Ketogenic diets can help where both sources of glucose are concerned. By not eating many carbs, you are preventing yourself from becoming hyperglycemic. If you aren’t eating sugar, you can’t have too much sugar in your blood from your diet. And you can’t be in ketosis when you have spare glucose in your muscles or liver. So, if you are in ketosis, you know you aren’t at risk of becoming hyperglycemic from your liver releasing too much glucose into your blood.
But what about hypoglycemia? Does being in ketosis put you at increased risk of having low blood sugar? After all, if you’re eating no sugar, then surely your blood sugar is low? Actually, ketosis does all the opposite. Because you are running on ketones, when they run too low your body just makes more from your own muscle and fat. And if you have too many ketones, your body gets rid of them through your urine. When in ketosis, you will have exactly as much fuel in your blood as you need, never too much or too little.
How Do I Know If I Am In Ketosis?
Naturally, once you are in ketosis you can be pretty safe. But if you haven’t entered ketosis yet, then you could be at more risk of high or low blood sugar than ever before. This is because if you are having enough carbohydrate to stay out of ketosis, but not enough to properly fuel your body, you will find your blood sugar is swinging wildly. This is not safe.
Some people have a hard time entering ketosis. You may think that eating less than 45 grams of carbohydrate a day is more than enough. And for most people it is. But sometimes it isn’t that simple. If your body is very efficient with carbohydrates, then you may stay out of ketosis even at that. Or you might have a lot of stored glucose. Or you might be getting so many incidental carbohydrates in the form of things like tomato, eggs, or even organ meat, that you are eating more carbs than you thought. This means that the number of grams of carbohydrate you are eating is not enough to tell you whether or not you are in ketosis.
If you want to make sure you are in ketosis, there is only one way to be completely certain. Remember how I mentioned that if you have too many ketones your body expels them in your urine? There is a product called keto sticks, which comes under various brand names, and will tell you how many ketones are in your urine. Just place it mid-stream, or dip it in a sample. As long as your ketones measure above “trace”, then you are in ketosis.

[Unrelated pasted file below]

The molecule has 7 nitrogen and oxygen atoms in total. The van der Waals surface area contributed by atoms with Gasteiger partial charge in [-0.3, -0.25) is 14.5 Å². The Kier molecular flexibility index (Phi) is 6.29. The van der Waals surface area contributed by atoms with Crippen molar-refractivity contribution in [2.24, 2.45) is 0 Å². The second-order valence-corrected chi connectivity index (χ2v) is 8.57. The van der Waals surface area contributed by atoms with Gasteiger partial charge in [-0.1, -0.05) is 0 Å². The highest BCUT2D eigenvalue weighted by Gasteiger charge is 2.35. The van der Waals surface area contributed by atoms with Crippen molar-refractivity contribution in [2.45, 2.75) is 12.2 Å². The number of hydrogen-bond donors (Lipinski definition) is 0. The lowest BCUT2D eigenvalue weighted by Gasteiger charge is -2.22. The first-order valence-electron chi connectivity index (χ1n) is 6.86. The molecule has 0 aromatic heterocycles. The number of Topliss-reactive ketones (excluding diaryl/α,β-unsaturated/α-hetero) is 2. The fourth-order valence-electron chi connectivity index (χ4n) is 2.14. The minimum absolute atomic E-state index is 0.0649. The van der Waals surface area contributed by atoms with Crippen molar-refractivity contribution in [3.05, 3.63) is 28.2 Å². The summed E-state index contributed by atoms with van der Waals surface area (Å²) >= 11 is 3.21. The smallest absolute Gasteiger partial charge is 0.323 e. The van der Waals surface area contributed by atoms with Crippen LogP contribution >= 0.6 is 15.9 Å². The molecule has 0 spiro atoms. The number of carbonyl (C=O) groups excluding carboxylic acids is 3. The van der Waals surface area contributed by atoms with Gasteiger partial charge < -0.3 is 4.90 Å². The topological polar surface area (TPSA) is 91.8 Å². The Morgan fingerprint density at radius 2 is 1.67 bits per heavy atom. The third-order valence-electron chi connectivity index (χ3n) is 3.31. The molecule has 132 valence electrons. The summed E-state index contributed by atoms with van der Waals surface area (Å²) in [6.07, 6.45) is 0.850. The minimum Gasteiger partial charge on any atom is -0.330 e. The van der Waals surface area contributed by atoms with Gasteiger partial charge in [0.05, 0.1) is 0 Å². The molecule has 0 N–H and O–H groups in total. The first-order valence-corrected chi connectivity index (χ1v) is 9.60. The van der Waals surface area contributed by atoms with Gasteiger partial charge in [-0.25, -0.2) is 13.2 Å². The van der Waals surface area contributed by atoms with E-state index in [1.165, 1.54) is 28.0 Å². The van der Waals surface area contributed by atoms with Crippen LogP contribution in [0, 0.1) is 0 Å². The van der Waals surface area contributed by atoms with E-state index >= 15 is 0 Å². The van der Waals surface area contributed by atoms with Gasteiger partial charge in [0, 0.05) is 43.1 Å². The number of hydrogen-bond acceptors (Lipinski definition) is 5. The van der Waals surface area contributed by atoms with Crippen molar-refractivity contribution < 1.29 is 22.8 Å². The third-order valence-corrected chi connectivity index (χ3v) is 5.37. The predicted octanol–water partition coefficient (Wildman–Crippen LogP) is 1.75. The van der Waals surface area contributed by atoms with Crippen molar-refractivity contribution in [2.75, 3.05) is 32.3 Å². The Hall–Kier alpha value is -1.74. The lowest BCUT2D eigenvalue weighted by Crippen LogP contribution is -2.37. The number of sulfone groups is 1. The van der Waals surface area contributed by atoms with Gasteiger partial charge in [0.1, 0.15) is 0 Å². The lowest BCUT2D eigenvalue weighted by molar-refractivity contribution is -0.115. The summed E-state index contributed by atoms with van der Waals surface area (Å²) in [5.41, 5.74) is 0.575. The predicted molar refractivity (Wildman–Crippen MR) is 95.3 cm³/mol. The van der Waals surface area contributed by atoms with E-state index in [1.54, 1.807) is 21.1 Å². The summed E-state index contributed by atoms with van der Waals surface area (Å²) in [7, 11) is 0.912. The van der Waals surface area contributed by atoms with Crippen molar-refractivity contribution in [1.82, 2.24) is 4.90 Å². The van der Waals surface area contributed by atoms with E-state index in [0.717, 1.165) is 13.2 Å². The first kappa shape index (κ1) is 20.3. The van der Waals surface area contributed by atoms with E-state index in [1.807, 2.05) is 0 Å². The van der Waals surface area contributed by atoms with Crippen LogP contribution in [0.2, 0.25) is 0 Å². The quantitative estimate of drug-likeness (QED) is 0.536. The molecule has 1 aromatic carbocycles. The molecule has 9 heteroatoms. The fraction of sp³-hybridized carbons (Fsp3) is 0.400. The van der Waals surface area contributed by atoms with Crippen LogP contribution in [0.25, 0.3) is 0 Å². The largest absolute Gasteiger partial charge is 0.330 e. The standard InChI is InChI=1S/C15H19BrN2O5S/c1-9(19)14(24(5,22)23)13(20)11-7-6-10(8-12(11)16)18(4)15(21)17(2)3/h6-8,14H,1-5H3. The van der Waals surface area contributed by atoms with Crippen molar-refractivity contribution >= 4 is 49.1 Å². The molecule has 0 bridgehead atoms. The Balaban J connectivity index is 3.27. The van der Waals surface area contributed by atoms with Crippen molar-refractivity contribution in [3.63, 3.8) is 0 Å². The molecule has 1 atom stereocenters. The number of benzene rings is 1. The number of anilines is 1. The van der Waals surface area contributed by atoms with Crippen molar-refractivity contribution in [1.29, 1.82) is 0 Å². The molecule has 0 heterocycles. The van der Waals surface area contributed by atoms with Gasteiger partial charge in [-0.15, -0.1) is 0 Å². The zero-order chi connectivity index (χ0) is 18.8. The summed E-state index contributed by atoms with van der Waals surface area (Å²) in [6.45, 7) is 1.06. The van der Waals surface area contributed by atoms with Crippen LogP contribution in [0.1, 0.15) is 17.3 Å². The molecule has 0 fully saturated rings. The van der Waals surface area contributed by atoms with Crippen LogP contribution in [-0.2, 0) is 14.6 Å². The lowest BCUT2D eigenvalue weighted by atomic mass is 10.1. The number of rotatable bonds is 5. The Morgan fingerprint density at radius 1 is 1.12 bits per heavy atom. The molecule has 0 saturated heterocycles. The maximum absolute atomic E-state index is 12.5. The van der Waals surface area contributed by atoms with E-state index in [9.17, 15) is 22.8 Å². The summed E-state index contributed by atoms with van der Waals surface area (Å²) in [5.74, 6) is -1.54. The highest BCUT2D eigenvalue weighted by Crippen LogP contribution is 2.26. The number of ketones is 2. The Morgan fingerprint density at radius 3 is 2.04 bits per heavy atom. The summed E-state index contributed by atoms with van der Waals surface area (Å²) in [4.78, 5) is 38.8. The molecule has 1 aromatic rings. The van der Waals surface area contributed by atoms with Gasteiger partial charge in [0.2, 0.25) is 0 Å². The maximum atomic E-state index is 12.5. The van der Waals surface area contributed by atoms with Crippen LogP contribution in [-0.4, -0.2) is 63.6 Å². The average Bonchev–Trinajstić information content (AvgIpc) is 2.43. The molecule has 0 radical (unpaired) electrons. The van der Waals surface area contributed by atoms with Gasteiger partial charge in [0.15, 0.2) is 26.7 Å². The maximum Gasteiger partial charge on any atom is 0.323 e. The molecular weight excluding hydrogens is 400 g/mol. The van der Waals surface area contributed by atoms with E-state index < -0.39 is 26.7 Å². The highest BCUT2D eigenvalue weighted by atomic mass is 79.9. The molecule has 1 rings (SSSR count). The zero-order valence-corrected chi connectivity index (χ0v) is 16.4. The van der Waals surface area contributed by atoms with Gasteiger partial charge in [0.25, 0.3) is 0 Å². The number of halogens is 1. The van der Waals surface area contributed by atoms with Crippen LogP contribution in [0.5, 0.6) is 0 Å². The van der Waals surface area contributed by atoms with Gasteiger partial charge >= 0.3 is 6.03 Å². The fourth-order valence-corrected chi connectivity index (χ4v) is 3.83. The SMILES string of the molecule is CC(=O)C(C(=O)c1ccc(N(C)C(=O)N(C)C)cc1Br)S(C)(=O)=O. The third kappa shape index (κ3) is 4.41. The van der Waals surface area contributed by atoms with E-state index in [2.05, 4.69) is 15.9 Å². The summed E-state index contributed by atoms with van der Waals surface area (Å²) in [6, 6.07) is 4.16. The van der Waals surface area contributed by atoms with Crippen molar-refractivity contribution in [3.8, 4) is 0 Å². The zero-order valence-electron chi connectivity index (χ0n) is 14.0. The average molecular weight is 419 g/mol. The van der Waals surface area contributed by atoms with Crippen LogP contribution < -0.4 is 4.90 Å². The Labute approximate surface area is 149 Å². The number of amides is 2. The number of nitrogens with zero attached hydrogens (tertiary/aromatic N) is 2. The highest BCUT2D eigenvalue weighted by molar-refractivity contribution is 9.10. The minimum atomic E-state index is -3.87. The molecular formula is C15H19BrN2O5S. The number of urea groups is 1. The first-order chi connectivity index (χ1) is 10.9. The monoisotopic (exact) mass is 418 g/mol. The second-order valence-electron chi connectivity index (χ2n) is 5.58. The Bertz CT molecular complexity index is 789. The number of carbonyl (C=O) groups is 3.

Is There Only One Way To Go Keto?
Absolutely not! The key to a ketogenic diet is just to enter ketosis. Believe it or not: all weight loss diets that last over a few days are ketogenic! After two or three days, you will have burnt all your glucose up, and will be burning your own fat and muscles to stay alive. So even a high carb weight loss diet is ketogenic if you are burning fat.
To go truly ketogenic, all you need is to eat under 45 grams of carbs a day, until you are producing ketones in your urine. You could be eating whole foods, junk foods, even a vegan or vegetarian diet, as long as you enter ketosis. Although we would recommend a whole foods approach with plenty of greens, some low carb berries, and rich protein and fat sources. Fast food keto may be a recipe for digestive disaster!
Is A Ketogenic Diet Highly Restrictive?
Many people do find ketogenic diets very restrictive, because they are. You cannot eat any main sources of carbohydrates. This means no starches, like potatoes; no grains, such as bread or pasta; no fruits, such as apples or bananas, and no brown pulses, like chick peas. This diet, as you can see, eliminates a lot of common foods, and will make eating fast foods very difficult.
Alcohols and some “no sugar” sweeteners are also out. Alcohol turns to sugar when it is processed by our livers. And many “no sugar” sweeteners are made with different types of sugars, such as lactose or alcohols, which turn to glucose in our livers too.